Leaving Hammersmith Apollo – Original Painting
About the Image
The Art Deco style Hammersmith Apollo exists for live entertainment. Located in Hammersmith, West London, it is one of the UK’s largest and best-preserved original theatres.
Since 1932 the venue has proudly hosted the talk of the town. Mind blowing top-class entertainment including the greatest acts of all time – The Beatles, The Rolling Stones and Bob Marley.
In this painting, Cathy Read captures the disorientating moments as traffic speeds by as you leave a Hammersmith Apollo performance on a wet Saturday evening. The heavy rain has stopped but the ground is still wet from the downpour. The shiny pavement reflects all the lights glowing amidst the trees, on the cars and bus.
Brilliant Hammersmith Apollo
Dark yet brilliant, with jewel-like colours. Ruby red, emerald green, blue sapphires in gold settings. Bright lights twinkle as cars, racing to the next set of traffic lights, blur past. They throw up water spray as they travel along. Shapes merge into one another, rainy reflections add to the confusion as colours on vehicles flow down the image.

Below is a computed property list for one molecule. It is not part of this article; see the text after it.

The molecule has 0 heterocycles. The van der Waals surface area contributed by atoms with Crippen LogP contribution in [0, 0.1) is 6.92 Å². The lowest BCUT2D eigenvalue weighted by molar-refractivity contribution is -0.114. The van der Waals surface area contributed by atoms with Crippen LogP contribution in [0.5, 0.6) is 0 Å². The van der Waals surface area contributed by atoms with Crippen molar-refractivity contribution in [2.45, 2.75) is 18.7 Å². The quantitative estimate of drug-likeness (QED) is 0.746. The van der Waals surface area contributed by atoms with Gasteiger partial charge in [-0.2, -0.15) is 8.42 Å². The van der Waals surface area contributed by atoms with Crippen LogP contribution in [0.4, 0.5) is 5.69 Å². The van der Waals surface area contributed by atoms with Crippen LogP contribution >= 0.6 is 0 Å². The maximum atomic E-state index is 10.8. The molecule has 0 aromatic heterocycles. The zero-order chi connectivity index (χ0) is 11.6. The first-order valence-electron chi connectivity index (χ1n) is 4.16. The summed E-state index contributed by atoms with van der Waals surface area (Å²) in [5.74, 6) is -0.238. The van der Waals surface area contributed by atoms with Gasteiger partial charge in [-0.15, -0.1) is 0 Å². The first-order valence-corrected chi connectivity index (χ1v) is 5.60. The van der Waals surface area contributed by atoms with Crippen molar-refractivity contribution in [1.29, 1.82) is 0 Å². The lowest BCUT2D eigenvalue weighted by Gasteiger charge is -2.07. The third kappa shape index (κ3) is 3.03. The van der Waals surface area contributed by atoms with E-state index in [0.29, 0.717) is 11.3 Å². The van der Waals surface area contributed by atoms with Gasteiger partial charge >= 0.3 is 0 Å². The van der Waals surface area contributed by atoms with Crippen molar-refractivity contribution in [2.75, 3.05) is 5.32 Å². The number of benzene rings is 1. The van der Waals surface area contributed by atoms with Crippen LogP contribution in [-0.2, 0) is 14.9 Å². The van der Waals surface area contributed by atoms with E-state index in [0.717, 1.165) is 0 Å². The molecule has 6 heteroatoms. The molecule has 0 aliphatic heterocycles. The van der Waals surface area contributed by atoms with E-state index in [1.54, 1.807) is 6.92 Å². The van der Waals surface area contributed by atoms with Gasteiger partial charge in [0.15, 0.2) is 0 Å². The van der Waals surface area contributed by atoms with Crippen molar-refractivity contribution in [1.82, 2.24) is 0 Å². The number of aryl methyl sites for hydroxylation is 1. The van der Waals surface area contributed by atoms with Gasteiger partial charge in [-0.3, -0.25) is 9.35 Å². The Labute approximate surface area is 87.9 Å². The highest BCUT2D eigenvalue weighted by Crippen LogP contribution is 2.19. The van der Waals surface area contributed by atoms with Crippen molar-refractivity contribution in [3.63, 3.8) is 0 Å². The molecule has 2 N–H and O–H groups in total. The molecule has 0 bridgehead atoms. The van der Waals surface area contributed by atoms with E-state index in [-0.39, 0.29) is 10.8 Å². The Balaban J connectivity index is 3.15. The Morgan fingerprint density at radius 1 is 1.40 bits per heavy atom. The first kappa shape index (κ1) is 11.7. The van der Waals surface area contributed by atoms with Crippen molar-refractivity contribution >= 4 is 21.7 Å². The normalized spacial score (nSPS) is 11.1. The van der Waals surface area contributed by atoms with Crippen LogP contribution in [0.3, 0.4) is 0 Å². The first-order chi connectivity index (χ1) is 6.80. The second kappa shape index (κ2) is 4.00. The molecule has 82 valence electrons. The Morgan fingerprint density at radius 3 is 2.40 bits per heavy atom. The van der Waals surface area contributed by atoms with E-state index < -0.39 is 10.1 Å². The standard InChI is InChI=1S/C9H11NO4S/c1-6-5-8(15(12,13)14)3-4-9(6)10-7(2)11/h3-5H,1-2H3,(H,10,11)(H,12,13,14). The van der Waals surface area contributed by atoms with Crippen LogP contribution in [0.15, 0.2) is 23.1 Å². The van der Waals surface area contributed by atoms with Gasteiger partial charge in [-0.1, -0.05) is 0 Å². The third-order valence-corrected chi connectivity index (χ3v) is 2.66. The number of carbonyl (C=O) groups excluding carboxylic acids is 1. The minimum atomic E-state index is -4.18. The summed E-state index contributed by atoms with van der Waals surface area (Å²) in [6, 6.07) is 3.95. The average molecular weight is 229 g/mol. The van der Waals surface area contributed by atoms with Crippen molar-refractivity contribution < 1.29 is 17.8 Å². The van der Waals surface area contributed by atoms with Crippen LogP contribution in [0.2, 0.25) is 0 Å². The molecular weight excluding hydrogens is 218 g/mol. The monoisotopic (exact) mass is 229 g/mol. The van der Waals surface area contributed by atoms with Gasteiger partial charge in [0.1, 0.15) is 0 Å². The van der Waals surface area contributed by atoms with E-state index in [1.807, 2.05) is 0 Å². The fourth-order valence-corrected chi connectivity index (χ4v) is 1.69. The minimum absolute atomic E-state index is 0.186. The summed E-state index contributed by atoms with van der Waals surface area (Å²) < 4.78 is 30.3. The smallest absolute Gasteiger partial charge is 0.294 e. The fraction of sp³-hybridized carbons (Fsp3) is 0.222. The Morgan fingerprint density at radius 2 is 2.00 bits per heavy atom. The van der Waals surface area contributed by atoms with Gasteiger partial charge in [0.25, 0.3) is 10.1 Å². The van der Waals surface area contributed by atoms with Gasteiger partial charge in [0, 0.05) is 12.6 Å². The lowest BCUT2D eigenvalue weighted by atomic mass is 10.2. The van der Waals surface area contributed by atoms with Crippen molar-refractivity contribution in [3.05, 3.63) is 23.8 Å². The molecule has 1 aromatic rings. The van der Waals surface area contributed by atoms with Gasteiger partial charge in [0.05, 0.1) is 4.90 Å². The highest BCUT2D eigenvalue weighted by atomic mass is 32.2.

In one long sweep, the road curves to the right. Bordered by railings; stark black objects outlined against startling lights and reflections. The tarmac and paving slabs glisten with moisture. Fluid water masks outlines and shapes. The pavement follows this curve and is itself bounded by the railings –forcing our senses to return to the concrete world after an evening of flighty fantastical entertainment. A line of yellow striped bollards leaves the impression of bees, or small soldiers on duty, standing in line and waiting for instructions to guide us back to safe reality.
In the distant far-right stands a solitary figure. Alone in blue. The only people around are travelling in cars. So many vehicles milling around transporting a mass of humanity – while the remote outline sets a lonely scene. Despite the unseen company, they remain faceless and unseen. To all intents and purposes, we are lone observers…
Alone is not necessarily a bad thing. Concerts are bright social events, yet also intensely personal experiences evoking delicate feelings that may take time to process. Leaving an event, we want to share our thoughts and feelings with our companions, but sometimes we need to figure out what those thoughts and feelings might be as the entertainment induced buzz comes to rest.
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